Ken Forsse—who both delighted and terrified a generation with his most famous invention, Teddy Ruxpin—has died. Forsse suffered from congestive heart failure, dying at the age of 77.
As a creator of puppets and sets, Forsse worked in the early days of television for Sid and Marty Krofft, as well as on a handful of pilots that were never picked up—though these would provide the inspiration and necessary connections for what would later become Teddy Ruxpin. According to an interview he gave in 1999, Forsse first developed the Teddy Ruxpin concept in the late 1950s, in its most embryonic stages, as Simeon Greep, a puppet show that was to be based on the monkeys currently being used as test pilots in the space program.
Over the next few years, that idea evolved into Teddy Ruxpin, and to a point in 1964 when Forsse and author Budd Bankson attempted to create a crude version of what would become Tweeg’s Tower—home of troll antagonist Jack W. Tweeg—in Forsse’s home, nearly starting a fire out of hot, melting vinyl. But it wasn’t until nearly two decades later that Forsse would fully realize the world and characters he’d spent years creating in his head, or his original dream of a mechanical puppet that could exist as a whole, animated figure, rather than being articulated by hand.
In the early 1980s, Forsse founded AlchemyII, where he developed the animatronic puppet technology he first applied to characters on the Disney Channel’s Welcome To Pooh Corner and Dumbo’s Circus. By 1984, that technology and Forsse’s backlog of stories finally collided in Teddy Ruxpin, the first “electronic plush” toy—a doll whose mouth and eyes moved in sync with cassettes that were played in his back, creating the illusion that he was reading tales of his adventures aloud. Upon its release by Worlds Of Wonder in 1985, Teddy—along with his companions, such as worm-pal Grubby—became the best-selling toy of 1985 and 1986, prompting desperate parents to ravage stores two Christmases in a row looking for that damned talking bear.
Over the years, dozens of official cassettes were produced for Teddy Ruxpin to read to his child owners. (Dozens more unofficial cassettes were shoved into him by older relatives, to upset his child owners. For example, my cousin is still scarred from her encounter with Teddy singing Eazy-E’s Eazy Duz It.) Teddy’s popularity flourished in the mid to late ’80s with fast-food tie-ins, an Ice Capades tour, and even PSAs co-starring other fads of the era, like Corey Feldman.
It also yielded the live-action The Adventures Of Teddy Ruxpin special, a pilot for a series that never came to fruition—possibly after children test audiences saw it, then ran screaming to their mothers. Like everything you half-remember, it lives now on YouTube.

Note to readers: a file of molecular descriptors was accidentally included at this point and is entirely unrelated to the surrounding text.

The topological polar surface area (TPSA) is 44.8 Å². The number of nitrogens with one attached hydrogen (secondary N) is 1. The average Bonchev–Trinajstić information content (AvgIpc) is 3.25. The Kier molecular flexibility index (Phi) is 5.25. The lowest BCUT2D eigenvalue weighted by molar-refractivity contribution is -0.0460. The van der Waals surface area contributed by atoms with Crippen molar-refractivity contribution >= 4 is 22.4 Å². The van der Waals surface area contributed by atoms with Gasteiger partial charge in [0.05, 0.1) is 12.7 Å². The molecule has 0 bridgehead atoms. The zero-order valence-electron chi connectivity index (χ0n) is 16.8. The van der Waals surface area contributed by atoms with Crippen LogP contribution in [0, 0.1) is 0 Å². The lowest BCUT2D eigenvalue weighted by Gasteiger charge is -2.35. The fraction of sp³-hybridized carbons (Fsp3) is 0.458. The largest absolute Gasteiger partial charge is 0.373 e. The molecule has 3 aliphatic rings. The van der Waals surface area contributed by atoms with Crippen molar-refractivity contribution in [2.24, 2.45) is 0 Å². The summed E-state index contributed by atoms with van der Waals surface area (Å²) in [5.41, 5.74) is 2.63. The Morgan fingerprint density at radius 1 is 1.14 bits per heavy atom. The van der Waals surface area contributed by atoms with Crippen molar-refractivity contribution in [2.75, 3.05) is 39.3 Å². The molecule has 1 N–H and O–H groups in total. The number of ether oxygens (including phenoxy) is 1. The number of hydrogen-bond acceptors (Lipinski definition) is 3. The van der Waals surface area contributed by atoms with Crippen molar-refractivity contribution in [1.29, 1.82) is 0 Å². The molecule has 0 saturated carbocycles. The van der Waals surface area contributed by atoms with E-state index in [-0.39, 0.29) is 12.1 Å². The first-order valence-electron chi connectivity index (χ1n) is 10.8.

Teddy had better luck with the more traditionally animated The Adventures Of Teddy Ruxpin in 1987. The short-lived series’ run lasted 65 episodes, ending in something of a cliffhanger when a planned second set was not produced. Throughout, Forsse remained as heavily involved in the TV specials as he was in all aspects of Teddy, developing countless stories and, by Forsse’s estimation, writing the lyrics for more than 80 songs, including Teddy’s theme, “Come Dream With Me Tonight.”
Right at the apex of Teddy’s success, Worlds Of Wonder—beset by poor financial planning, junk bonds, and the ’87 stock market crash—declared bankruptcy and liquidated itself, putting the future of Teddy Ruxpin in peril. ”Worlds Of Wonder never really appreciated the gift they had been given,” Forsse later said. “It’s obvious, even now, that Teddy Ruxpin had become a good friend to children and would have sustained for a long time if handled more wisely.”
Fortunately, Hasbro recognized his value and picked up Teddy to distribute through its Playskool line, until 1996. It was the first of three resurrections Teddy Ruxpin would experience, as he was passed around to different toy companies—the most recent being in 2006, when Backpack Toys attempted to bring him into the 21st century with digital cartridges. While he’s currently no longer being produced, Forsse’s creation lives on through collectors, in the fond memories of children of the ’80s, bizarre art installations, and in the occasional nightmare.
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